First Drive: Honda HR-V
Sector: Crossover Price: £17,995–£24,945 Fuel: 50.4–70.6mpg CO2: 108–134g/km
Launched in 1999, the original Honda HR-V might not have been a big seller in the UK, but it was certainly ahead of its time. Acknowledging that drivers were attracted to the high-riding muscularity of an SUV, but didn’t want the running costs or need off-road ability, the ‘Joy Machine’ was every bit the modern crossover.
It was characterful, too; square sided and tall, with low overhangs, it’s got a bit of a cult following. But Honda dropped the HR-V in 2005 – two years before the Qashqai arrived – and, considering Nissan’s runaway success with essentially the same concept, it’s a decision they’d probably have made differently in hindsight.
Now the HR-V badge is returning attached to a new global model. Based on the Jazz and sporting a coupe-like profile, it’s joining an established, booming segment which should make it a safer bet than its predecessor. It’s already shifting in big numbers in the United States and Japan.
Honda is predicting similar volumes to the Civic and CR-V, which means it could become joint second or third-largest seller behind the Jazz, and 70% of customers will come from other brands. The aim is to grow overall sales rather than cannibalise Civic volume, and only a third will go to fleets.
This is a small car, though. It’s shorter than a Civic, let alone its direct rivals, and the side profile makes it look smaller still. However, it stacks up well on interior space. The cabin feels roomier than the Civic, particularly for rear seat occupants who get noticeably more head and legroom and better visibility too.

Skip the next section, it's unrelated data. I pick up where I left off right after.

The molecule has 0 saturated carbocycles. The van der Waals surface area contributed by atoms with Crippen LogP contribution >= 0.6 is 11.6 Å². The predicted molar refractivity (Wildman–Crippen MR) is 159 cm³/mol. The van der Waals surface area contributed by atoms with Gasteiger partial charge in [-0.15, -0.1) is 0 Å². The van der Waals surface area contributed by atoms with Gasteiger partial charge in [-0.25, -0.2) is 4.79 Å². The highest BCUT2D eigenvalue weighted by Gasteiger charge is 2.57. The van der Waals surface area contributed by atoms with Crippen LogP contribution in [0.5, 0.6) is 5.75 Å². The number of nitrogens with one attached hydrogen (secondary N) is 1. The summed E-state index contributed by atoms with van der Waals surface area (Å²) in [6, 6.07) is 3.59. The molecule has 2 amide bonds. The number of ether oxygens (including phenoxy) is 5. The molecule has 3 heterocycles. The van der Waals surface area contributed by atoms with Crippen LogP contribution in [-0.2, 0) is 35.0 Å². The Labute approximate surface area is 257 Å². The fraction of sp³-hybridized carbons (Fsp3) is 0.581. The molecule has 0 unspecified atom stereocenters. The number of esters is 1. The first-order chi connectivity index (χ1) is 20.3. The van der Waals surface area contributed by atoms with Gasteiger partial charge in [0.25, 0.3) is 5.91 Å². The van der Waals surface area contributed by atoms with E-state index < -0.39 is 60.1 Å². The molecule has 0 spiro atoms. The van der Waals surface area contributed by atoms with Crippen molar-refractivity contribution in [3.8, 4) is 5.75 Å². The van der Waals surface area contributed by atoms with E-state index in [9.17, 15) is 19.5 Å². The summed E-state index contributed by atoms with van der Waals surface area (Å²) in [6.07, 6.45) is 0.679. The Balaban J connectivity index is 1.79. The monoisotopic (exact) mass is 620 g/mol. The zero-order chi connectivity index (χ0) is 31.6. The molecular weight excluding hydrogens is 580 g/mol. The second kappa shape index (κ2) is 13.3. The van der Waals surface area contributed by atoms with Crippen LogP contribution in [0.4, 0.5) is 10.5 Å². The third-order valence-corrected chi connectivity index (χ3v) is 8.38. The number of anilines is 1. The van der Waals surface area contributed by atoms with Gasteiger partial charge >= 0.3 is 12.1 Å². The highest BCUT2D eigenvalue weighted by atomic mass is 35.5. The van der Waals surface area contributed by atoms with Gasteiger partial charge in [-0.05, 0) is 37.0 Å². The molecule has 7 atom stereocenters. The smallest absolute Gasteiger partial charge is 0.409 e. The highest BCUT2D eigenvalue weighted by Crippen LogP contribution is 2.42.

Honda’s genuinely clever Magic Seats make this as versatile as the Jazz. The fuel tank is under the front seats, freeing up the space under the rear bench and enabling the seat base to be lifted and for items to be stacked from the floor to the rooflining. Load volume outstrips the rest of the class with the seats up or down, and the folding passenger seat means it can accommodate objects up to 2.5 metres in length.
With limited demand for four-wheel drive in Europe, all HR-Vs are front-wheel drive. The ubiquitous 118bhp 1.6-litre diesel makes the most sense for company car drivers, offering smooth and linear power delivery but without the refinement of the equivalent Civic or CR-V. There’s also a 128bhp 1.5-litre petrol engine, optionally mated to a continuously variable transmission with stepped ratios for Europe, but it lacks torque compared to small turbocharged petrols, and has a tendency to drone through the revs when accelerating.
The chassis is tailored to European tastes, but lacks the soft ride and agility of the Civic, tending to fidget over rough surfaces and roll through corners with no reassurance of grip from its light and disconnected steering. This isn’t a driver’s segment, but most of its rivals feel more like a hatchback.
However, the HR-V looks right, it’s generously equipped and surprisingly versatile. Where its Nineties namesake struggled to find its niche in the UK, Honda’s newcomer should have no problem getting a foothold in the crossover segment.
There are more appealing all-rounders in this class, but the HR-V has the right mix of rational and visual appeal to establish itself within this sector.